The great and the good of the retail world descended on The Cloud Retail Week Conference yesterday, with senior retailers discussing everything from the death of the high street to the profitability of the multichannel customer.
The difficulties facing retailers on the high street were much discussed, with Aurora Fashions president Stewart Binnie saying many landlords are “inflexible” in their response to the changing environment.
He said: “The nature of the high street is changing, but we are locked into property arrangements that are largely inflexible. The only way you can get out is to go into administration and come out again.”
While he made it clear Aurora has no current plans to close any stores, he said fashion brands like Aurora’s would not need the large estates they have today in five years’ time. DFS chief executive Ian Filby said landlords need to “wake up.” He added: “Millions of people are shopping there every week, but the dynamics mean it’s becoming increasingly economically unviable for people to run shops on the high street.”
John Lewis Partnership chairman Charlie Mayfield agreed there are issues in the property market, caused by underlying changes in the way the retail industry works. “There’s been a slackening in demand for retail space,” he said. “A space bubble is developing in the grocery sector - there’s been a 50% increase in space with planning permission since 2008.”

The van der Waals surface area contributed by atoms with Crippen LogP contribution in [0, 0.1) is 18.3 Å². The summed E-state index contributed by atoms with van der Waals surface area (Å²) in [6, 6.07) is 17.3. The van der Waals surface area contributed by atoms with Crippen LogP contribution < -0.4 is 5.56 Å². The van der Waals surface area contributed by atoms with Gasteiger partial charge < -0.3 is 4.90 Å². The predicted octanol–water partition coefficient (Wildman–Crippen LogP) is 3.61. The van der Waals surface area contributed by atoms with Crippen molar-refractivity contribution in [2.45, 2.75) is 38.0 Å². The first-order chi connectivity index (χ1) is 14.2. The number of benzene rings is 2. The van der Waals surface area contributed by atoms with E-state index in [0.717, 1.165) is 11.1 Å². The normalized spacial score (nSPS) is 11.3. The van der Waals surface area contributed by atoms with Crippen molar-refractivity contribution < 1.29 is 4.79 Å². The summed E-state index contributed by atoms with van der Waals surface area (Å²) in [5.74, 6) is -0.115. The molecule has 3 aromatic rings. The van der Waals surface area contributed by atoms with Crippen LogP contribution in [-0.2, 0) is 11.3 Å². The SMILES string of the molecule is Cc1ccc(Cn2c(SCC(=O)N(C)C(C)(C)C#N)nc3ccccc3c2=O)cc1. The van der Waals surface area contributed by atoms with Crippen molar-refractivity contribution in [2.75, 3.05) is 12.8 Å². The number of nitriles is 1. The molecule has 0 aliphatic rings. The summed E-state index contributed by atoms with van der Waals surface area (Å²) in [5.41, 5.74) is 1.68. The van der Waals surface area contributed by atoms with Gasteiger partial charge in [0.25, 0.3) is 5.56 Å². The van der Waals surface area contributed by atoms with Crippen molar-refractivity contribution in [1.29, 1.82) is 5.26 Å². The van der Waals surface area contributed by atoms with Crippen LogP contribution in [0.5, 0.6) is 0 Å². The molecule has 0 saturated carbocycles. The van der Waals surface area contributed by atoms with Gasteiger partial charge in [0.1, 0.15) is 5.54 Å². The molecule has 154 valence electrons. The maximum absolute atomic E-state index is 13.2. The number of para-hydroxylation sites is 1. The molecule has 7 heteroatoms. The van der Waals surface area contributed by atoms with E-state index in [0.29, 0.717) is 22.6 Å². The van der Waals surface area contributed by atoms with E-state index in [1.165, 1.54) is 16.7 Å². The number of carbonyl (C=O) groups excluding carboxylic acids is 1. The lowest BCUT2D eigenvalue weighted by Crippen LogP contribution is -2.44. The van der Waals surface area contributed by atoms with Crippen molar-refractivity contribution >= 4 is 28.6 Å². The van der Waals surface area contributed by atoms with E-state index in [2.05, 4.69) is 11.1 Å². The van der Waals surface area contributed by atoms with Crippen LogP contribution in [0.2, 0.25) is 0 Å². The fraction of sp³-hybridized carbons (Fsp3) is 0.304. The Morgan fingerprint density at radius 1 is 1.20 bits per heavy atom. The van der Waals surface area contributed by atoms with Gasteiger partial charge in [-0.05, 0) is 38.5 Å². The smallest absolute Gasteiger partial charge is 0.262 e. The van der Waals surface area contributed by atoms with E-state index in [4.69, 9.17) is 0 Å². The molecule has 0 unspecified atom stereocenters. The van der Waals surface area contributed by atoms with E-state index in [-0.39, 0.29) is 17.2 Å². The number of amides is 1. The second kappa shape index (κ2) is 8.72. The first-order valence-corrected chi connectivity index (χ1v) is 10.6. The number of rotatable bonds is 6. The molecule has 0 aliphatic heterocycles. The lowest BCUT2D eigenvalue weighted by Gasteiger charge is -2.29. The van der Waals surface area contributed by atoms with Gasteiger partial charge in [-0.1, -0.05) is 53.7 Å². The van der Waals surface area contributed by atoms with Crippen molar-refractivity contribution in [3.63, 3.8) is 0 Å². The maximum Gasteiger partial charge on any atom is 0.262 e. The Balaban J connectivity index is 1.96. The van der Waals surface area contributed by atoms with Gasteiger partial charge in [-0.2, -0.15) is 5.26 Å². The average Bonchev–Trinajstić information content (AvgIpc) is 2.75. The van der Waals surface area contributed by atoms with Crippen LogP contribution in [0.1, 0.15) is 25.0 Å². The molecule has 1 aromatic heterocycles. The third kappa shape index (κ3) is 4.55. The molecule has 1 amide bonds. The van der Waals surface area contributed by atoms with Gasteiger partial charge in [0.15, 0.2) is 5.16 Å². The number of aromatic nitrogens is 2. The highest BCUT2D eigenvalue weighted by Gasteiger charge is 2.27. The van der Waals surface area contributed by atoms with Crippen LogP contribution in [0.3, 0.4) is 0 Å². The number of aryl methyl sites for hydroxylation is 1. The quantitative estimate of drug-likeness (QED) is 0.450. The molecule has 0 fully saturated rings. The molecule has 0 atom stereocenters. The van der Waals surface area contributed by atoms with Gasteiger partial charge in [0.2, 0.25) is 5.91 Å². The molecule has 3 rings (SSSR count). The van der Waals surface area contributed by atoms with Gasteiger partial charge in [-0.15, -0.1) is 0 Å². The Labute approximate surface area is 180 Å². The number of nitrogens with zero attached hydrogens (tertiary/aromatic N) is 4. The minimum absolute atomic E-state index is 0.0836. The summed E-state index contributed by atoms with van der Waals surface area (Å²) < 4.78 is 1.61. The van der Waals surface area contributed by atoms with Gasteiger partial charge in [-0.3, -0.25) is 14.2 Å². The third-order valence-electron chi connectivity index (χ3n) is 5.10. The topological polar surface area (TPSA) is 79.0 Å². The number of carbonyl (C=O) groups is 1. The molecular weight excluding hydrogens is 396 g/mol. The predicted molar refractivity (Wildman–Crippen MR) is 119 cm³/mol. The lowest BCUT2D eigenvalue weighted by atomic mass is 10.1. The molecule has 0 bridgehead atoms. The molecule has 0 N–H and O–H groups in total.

Another major change for retailers involves the changing status of certain customers. Mayfield spoke about how up to 80% of sales rely on just 20% of customers. He said: “We’re going to focus increasingly on customer profitability.” Not only this, but the most important customers are those most likely to shop across channels. “This will change very significantly the way money is made in the retail sector.”
Finally, product innovation came to the fore as a crucial way of differentiating a retail business. Kingfisher chief executive Ian Cheshire said retailers need to improve their innovation. “Retailers on the whole are pretty crap at research and development,” he said. To create a culture of innovation throughout the business, they will often need to bring in new people, he added: “With the best will in the world, a weather beaten hairy ops director is not going to drive a creative spark.”